The basic products from both the satellite and GV programs are accumulated rainfall, along with the characteristic horizontal and vertical structure of precipitation. However, TRMM's ultimate product is the quantification of the vertical diabatic heating profile associated with rainfall. Cloud resolving models will provide the necessary linkage between rainfall and latent heating profiles. These models must generate realistic cloud systems when initialized with accurate environmental conditions. Rainfall, broken down into convective and stratiform components, will serve as weighting factors to the respective convective and stratiform heating profiles generated by the cloud models. The heating profile in stratiform precipitation (heating above the melting level and cooling below) shows a large degree of repeatability from region to region. However, a large degree of variability exists among convective heating profiles. In order to gain confidence in the cloud-resolving models, for example, the Goddard Cumulus Ensemble Model, specific field campaigns are planned under the TRMM umbrella to investigate the characteristics of convective clouds in order to validate the cloud models. In addition to model validation, the satellite and GV algorithms that produce rainfall statistics and cloud structure need to be validated against field data. Two specific field campaigns are planned: a campaign in west-central Brazil during the wet season of 1998-99 and a program at Kwajalein Atoll, Marshall Islands during the late summer of 1999.

    Both field campaigns will provide unprecedented dynamical, microphysical, thermodynamical and electrical measurements of tropical convection. Indeed, the campaign in Brazil, known as TRMM/Brazil, will provide detailed sampling of tropical continental convection in Amazonia for the very first time. Previous convective experiments have been conducted in Amazonia, most notably ABLE (Amazon Boundary Layer Experiment; Garstang et al., 1994), however that campaign had very limited radar observations, consisting of a single X-band non-coherent radar only. Radar observations proposed for TRMM/Brazil will be far superior to those available in ABLE. The TRMM/Brazil field campaign will be conducted in parallel with the Large Scale Biosphere-Atmosphere Experiment in Amazonia (LBA) wet season campaign. LBA is a large, multi-country, multi-agency program intended to examine the effects of land use change on Amazonian and regional weather patterns. Further information on LBA and couplings between LBA and TRMM/Brazil are provided in Sec. 6.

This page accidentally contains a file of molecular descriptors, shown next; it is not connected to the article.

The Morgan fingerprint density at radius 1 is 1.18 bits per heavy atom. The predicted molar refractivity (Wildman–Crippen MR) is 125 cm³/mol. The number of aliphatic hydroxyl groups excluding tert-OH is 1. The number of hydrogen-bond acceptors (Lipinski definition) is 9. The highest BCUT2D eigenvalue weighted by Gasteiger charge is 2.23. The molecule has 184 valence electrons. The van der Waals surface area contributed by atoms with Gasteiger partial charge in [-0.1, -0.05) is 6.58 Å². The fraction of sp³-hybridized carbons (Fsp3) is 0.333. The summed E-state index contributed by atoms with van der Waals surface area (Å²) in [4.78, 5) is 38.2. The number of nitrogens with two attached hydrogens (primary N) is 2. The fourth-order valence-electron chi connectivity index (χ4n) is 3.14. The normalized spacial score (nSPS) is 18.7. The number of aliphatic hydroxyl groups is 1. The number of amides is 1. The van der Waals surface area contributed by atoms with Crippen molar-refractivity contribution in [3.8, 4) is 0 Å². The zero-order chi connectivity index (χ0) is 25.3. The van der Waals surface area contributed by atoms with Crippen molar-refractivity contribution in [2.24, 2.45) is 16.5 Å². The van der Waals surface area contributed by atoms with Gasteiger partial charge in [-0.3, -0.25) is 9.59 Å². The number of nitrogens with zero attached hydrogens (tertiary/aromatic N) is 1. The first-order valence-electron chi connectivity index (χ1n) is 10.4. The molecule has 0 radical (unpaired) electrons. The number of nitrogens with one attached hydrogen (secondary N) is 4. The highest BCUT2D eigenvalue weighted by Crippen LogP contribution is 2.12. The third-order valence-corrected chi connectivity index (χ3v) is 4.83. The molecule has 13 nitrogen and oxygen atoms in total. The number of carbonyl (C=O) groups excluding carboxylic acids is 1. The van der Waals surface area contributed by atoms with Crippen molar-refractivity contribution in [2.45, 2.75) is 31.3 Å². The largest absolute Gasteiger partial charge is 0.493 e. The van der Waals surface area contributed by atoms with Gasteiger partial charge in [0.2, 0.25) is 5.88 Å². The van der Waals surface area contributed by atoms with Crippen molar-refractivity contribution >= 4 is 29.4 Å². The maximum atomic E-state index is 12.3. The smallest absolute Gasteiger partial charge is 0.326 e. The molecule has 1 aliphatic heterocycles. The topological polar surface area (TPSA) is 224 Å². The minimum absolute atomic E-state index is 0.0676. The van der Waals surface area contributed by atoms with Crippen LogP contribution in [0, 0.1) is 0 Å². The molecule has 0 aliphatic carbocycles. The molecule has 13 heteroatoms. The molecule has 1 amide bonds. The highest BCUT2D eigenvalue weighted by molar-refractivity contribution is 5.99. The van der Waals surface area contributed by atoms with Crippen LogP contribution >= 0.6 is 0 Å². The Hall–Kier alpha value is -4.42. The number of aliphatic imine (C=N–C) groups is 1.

The broad array of instrumentation planned for the TRMM/Brazil (see Sec. 4) will provide a unique opportunity for NSF-funded PI's to contrast the dynamical, microphysical and electrical aspects of Amazonian convection to the mid-latitudes, and other regions of the tropics, most notably monsoon and continental convection over the Maritime Continent region and open-ocean convection studied in TOGA COARE. The field program will also provide an avenue to further explore the use of S-band multiparameter radar to remotely assess the microphysical characteristics of tropical convection. In addition to studying the physical properties of the convection, the Brazil field campaign provides a unique opportunity for GEWEX/GCSS (GEWEX Cloud System Study Working Group 4), specifically research directed towards developing improved convective parameterizations of precipitating convective cloud systems for use in General Circulation Models. The NSF-based scientific objectives of this work are detailed in Sec. 3.